A sulfuric acid (H2SO4) and hydrogen peroxide (H2O2) mixture (SPM) is used for various wet cleaning process steps in semiconductor manufacturing. It’s often called Piranha Etch because it’s so aggressive and is typically used for photoresist stripping, cleaning, and other residue removal steps.

The most common process for the photoresist removal process is typically a combination of plasma resist strip to remove the majority of the resist followed by a SPM wet cleaning process to remove the remainingorganic residue. The plasma stripping process does have an effect on the subsequent residue remaining after theplasma exposure. With lower doses of implanted photoresist, the SPM chemistry can stand alone for removal. Higher implant doses require the plasma stripping step prior to Piranha.

Historically,semiconductor processes have been limited to approximately 180°C due to limitations with quartz heated tanks, as well as plumbing connections, and sensors used for temperature and level monitoring.

With the increasing use of single wafer processing and in several batch processing applications, there is a need to run the Piranha etch at higher temperatures than the standard 180° C. (To keep throughput high, either parallel single wafer processing stations are needed, running up the cost of capital equipment, or the etch needs to happen faster. Hence the increased temperatures demanded). Increased temperatures may allow for new applications due to the dramatic increase in chemical reactivity that occurs at higher temperatures.

Two batch processes where a fab may be able to eliminate a plasma asher with a high temp Piranha etch are:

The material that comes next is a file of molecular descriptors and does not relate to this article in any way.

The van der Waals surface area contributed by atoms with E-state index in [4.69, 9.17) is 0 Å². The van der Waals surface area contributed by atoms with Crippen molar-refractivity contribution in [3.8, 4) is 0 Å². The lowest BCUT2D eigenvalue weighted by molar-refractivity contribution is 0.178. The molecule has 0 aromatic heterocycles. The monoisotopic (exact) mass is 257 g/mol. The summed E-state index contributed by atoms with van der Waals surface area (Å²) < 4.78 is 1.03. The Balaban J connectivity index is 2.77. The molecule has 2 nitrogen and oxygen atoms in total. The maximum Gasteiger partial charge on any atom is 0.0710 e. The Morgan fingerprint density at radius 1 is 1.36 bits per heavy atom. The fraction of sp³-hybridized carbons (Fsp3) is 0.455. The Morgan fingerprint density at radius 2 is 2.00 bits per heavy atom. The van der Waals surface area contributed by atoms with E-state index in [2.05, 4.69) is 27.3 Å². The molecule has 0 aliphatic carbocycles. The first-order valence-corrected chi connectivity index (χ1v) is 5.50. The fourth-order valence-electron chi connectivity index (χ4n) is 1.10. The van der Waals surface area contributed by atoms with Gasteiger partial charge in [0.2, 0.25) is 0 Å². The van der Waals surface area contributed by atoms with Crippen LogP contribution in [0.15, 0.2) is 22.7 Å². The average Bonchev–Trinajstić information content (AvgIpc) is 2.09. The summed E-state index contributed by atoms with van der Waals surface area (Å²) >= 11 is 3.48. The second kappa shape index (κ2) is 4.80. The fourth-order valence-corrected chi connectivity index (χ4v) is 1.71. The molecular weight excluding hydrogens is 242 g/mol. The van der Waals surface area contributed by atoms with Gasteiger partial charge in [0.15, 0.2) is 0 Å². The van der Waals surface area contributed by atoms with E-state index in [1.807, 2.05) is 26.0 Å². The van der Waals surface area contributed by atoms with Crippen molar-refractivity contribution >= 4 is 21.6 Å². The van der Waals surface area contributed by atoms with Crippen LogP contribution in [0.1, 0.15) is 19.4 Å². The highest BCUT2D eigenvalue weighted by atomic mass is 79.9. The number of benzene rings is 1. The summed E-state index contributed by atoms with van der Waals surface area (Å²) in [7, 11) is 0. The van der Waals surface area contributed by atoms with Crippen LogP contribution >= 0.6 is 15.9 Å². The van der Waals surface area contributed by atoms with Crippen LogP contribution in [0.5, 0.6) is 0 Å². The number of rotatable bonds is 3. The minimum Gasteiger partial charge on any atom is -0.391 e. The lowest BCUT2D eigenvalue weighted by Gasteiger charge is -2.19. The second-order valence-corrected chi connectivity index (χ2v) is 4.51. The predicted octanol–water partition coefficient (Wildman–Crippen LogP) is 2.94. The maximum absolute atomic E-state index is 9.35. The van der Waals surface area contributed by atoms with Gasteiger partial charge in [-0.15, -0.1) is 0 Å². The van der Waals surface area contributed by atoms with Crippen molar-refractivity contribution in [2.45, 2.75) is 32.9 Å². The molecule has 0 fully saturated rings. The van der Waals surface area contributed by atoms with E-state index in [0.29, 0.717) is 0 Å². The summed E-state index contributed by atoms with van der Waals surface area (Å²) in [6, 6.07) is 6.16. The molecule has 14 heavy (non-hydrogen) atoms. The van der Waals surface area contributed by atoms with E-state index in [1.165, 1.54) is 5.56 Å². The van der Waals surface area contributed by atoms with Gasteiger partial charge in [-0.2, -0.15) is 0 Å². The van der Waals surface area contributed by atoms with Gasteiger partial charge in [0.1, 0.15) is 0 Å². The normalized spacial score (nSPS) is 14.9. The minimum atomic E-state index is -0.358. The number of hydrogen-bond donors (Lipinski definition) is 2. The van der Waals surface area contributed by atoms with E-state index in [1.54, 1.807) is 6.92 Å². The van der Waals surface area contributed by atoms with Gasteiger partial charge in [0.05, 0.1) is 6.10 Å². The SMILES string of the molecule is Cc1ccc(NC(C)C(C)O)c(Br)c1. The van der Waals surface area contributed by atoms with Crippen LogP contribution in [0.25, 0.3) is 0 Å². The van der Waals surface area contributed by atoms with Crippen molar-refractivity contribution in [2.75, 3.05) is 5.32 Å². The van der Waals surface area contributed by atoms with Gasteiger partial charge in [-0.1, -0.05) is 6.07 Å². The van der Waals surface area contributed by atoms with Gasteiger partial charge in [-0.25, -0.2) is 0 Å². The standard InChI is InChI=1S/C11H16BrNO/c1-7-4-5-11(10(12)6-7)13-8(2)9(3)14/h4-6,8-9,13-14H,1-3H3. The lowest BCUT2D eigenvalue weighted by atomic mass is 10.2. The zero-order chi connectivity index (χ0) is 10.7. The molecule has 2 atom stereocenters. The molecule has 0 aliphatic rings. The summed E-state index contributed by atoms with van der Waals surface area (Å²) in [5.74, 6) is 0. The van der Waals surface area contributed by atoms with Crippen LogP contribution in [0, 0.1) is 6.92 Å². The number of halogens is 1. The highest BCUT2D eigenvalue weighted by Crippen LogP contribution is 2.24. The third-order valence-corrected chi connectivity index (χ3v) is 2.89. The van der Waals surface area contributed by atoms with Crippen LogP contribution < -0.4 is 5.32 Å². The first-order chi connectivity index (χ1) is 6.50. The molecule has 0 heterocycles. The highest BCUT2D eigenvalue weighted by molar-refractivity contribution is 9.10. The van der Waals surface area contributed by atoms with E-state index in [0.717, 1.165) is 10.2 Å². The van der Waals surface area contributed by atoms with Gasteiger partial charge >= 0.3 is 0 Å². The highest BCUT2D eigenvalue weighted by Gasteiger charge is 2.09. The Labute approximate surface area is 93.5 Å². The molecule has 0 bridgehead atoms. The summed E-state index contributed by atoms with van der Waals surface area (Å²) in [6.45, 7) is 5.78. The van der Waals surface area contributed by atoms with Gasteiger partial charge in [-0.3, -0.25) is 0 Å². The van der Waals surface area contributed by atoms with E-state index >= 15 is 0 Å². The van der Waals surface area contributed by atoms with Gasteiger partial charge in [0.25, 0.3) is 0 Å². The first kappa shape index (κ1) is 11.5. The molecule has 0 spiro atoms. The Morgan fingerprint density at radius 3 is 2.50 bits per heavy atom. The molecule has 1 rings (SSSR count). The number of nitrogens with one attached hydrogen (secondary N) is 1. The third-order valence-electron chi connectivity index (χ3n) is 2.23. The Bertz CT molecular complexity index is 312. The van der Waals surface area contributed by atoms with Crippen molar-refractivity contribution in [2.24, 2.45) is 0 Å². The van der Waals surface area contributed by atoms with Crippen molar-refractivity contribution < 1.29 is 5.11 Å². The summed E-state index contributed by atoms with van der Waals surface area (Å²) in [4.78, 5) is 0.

1. Wafer reclaim
  2. Baked on resist removal

Note that the chemical reaction of the SPM logarithmically increases as the temperature goes up. So the reliability of the etch tank and the wet bench and how these separate tools work together is paramount to success. Processes that were previously thought to be too slow due to temperature limitations may now be practical.

In the past, it was considered too dangerous to operate at these extreme high temperatures, but with advances in tank technology, robotics, and chemical handling it is possible to operate chemical processes up to 300°C.

For process tanks, high quality quartz is the best material to keep Piranha etch in control.

Accubath XE Series etch tank is designed specially for higher temperature applications. Here are some of the key features of the bath:

  • In the Piranha etch process, the liquid in the Accubath XE tank comes in contact with nothing but high purity quartz.
  • No PTFE connections, sensors, or any other parts are used in the process area. Even the built in condensing coils and automated lid are quartz.
  • For reliability, a special version our Aquaseal™ was developed to prevent a failure of the critical seal material that isolates the heater components from the environment.
  • Even the housing is special, utilizing ECTFE for its superior temperature and chemical compatibility as well as special construction techniques to isolate the heat inside.
  • For redundant safety, a sacrificial secondary containment liner is incorporated to prevent high temp chemical contained in the event of quartz breakage.

For more information about the special aspirator designed for the system, the “cool-down module”, and the secondary containment system, please click here for additional product details.